Both V. Santura and Morean add a bunch of guitar work to the mix, and the vocal work alternates between the two on the pair of songs. Of course, when you unite a duo like that alongside the lineup mentioned all the way back in the early parts of this dive, it’s hard to shake the feeling that they’ve fallen deeply into the space-prog dimension that has resulted in Alkaloid’s recent works. Yet, as far as oddball sales pitches go, you could do worse than say that there is a chunk of time on Hannes Grossmann‘s latest disc that finds him pouring from a similar cauldron as what might’ve given us Liquid Anatomy.
When you’re as prolific a songwriter as Hannes Grossmann has been within the death metal genre, you get the sense that his solo releases are a combination of all of those factors — and a hell of a lot more. His list of guest musicians across his four solo releases reads like a fantasy draft of artists. To Where Light Retreats — even with a more laser-focused scope on a core crew — still has that affect. Musically, the spread of eight different-sounding approaches makes the record a very interesting prospect, one of those where everyone will likely walk away with different favorite songs; the musical magpie approach means that different styles pop up throughout the forty-plus minutes present here. In fact, participating in that discussion might be reason enough alone to dive into To Where The Light Retreats.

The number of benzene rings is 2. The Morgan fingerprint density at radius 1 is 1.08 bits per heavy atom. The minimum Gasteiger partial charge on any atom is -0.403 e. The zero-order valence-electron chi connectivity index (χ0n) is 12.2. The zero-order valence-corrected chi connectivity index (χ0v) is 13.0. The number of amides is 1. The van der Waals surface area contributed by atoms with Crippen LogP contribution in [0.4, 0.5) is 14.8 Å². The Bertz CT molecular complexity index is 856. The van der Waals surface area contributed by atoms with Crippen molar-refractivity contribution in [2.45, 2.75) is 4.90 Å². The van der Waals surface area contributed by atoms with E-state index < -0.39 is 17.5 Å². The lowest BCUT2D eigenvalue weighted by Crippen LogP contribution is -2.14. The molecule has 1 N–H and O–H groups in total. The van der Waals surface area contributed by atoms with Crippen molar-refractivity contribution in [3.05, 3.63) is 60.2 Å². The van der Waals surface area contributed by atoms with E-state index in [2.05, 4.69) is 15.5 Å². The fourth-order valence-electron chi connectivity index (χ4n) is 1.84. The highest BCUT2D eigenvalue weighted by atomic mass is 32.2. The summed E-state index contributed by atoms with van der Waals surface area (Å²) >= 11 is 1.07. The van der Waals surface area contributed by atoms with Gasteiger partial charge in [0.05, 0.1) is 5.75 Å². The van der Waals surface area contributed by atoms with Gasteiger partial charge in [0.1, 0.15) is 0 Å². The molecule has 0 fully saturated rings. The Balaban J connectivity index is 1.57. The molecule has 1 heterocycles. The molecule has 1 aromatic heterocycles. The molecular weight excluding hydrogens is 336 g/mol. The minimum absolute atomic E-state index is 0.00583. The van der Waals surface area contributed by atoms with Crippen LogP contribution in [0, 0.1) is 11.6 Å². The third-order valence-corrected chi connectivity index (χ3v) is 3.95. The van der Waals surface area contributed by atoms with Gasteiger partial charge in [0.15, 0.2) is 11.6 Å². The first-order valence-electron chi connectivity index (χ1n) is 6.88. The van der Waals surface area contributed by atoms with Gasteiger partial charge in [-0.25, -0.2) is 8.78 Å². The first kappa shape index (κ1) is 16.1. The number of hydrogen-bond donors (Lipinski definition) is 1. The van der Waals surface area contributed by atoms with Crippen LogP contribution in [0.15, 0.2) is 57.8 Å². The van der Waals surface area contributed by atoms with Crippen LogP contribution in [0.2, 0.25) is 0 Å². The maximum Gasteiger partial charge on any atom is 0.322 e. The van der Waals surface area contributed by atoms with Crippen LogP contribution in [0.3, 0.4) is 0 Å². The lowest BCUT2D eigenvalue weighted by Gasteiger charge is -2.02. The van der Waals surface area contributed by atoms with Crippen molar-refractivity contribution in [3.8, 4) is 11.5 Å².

Although, on that same subject, there’s probably going to be some serious discussion at the end of the year as to which one here makes it on to our own Most Infectious list.